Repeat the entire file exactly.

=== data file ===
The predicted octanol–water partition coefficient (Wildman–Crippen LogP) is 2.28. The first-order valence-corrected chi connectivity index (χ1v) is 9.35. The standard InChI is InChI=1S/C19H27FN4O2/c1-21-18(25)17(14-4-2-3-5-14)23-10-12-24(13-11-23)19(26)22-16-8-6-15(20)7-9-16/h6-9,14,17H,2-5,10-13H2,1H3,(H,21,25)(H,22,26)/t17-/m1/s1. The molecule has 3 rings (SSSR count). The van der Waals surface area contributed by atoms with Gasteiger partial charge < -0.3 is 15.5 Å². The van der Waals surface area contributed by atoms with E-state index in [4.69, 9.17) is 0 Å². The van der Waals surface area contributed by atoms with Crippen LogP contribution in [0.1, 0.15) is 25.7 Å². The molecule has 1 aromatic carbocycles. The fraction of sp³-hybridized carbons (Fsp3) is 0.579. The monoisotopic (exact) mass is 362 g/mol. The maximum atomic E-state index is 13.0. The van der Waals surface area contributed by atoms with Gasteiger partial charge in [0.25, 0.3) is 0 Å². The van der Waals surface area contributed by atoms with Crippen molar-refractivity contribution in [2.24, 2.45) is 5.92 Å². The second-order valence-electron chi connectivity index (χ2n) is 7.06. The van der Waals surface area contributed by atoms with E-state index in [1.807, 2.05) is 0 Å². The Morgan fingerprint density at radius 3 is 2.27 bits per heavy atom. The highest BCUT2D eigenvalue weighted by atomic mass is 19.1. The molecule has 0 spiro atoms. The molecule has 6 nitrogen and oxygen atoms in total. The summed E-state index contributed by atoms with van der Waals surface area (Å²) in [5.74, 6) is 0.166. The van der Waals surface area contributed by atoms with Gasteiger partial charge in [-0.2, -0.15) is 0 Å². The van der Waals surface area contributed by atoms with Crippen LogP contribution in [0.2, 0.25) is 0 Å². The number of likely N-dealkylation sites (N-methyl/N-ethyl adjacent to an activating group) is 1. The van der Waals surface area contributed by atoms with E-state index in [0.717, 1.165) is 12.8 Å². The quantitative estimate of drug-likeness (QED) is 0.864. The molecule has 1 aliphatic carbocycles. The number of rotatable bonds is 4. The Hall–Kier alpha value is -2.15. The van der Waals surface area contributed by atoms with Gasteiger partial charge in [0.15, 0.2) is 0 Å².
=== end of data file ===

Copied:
The predicted octanol–water partition coefficient (Wildman–Crippen LogP) is 2.28. The first-order valence-corrected chi connectivity index (χ1v) is 9.35. The standard InChI is InChI=1S/C19H27FN4O2/c1-21-18(25)17(14-4-2-3-5-14)23-10-12-24(13-11-23)19(26)22-16-8-6-15(20)7-9-16/h6-9,14,17H,2-5,10-13H2,1H3,(H,21,25)(H,22,26)/t17-/m1/s1. The molecule has 3 rings (SSSR count). The van der Waals surface area contributed by atoms with Gasteiger partial charge < -0.3 is 15.5 Å². The van der Waals surface area contributed by atoms with E-state index in [4.69, 9.17) is 0 Å². The van der Waals surface area contributed by atoms with Crippen LogP contribution in [0.1, 0.15) is 25.7 Å². The molecule has 1 aromatic carbocycles. The fraction of sp³-hybridized carbons (Fsp3) is 0.579. The monoisotopic (exact) mass is 362 g/mol. The maximum atomic E-state index is 13.0. The van der Waals surface area contributed by atoms with Gasteiger partial charge in [0.25, 0.3) is 0 Å². The van der Waals surface area contributed by atoms with Crippen molar-refractivity contribution in [2.24, 2.45) is 5.92 Å². The second-order valence-electron chi connectivity index (χ2n) is 7.06. The van der Waals surface area contributed by atoms with E-state index in [1.807, 2.05) is 0 Å². The Morgan fingerprint density at radius 3 is 2.27 bits per heavy atom. The highest BCUT2D eigenvalue weighted by atomic mass is 19.1. The molecule has 0 spiro atoms. The molecule has 6 nitrogen and oxygen atoms in total. The summed E-state index contributed by atoms with van der Waals surface area (Å²) in [5.74, 6) is 0.166. The van der Waals surface area contributed by atoms with Gasteiger partial charge in [-0.2, -0.15) is 0 Å². The van der Waals surface area contributed by atoms with Crippen LogP contribution in [0.2, 0.25) is 0 Å². The number of likely N-dealkylation sites (N-methyl/N-ethyl adjacent to an activating group) is 1. The van der Waals surface area contributed by atoms with E-state index in [0.717, 1.165) is 12.8 Å². The quantitative estimate of drug-likeness (QED) is 0.864. The molecule has 1 aliphatic carbocycles. The number of rotatable bonds is 4. The Hall–Kier alpha value is -2.15. The van der Waals surface area contributed by atoms with Gasteiger partial charge in [0.15, 0.2) is 0 Å².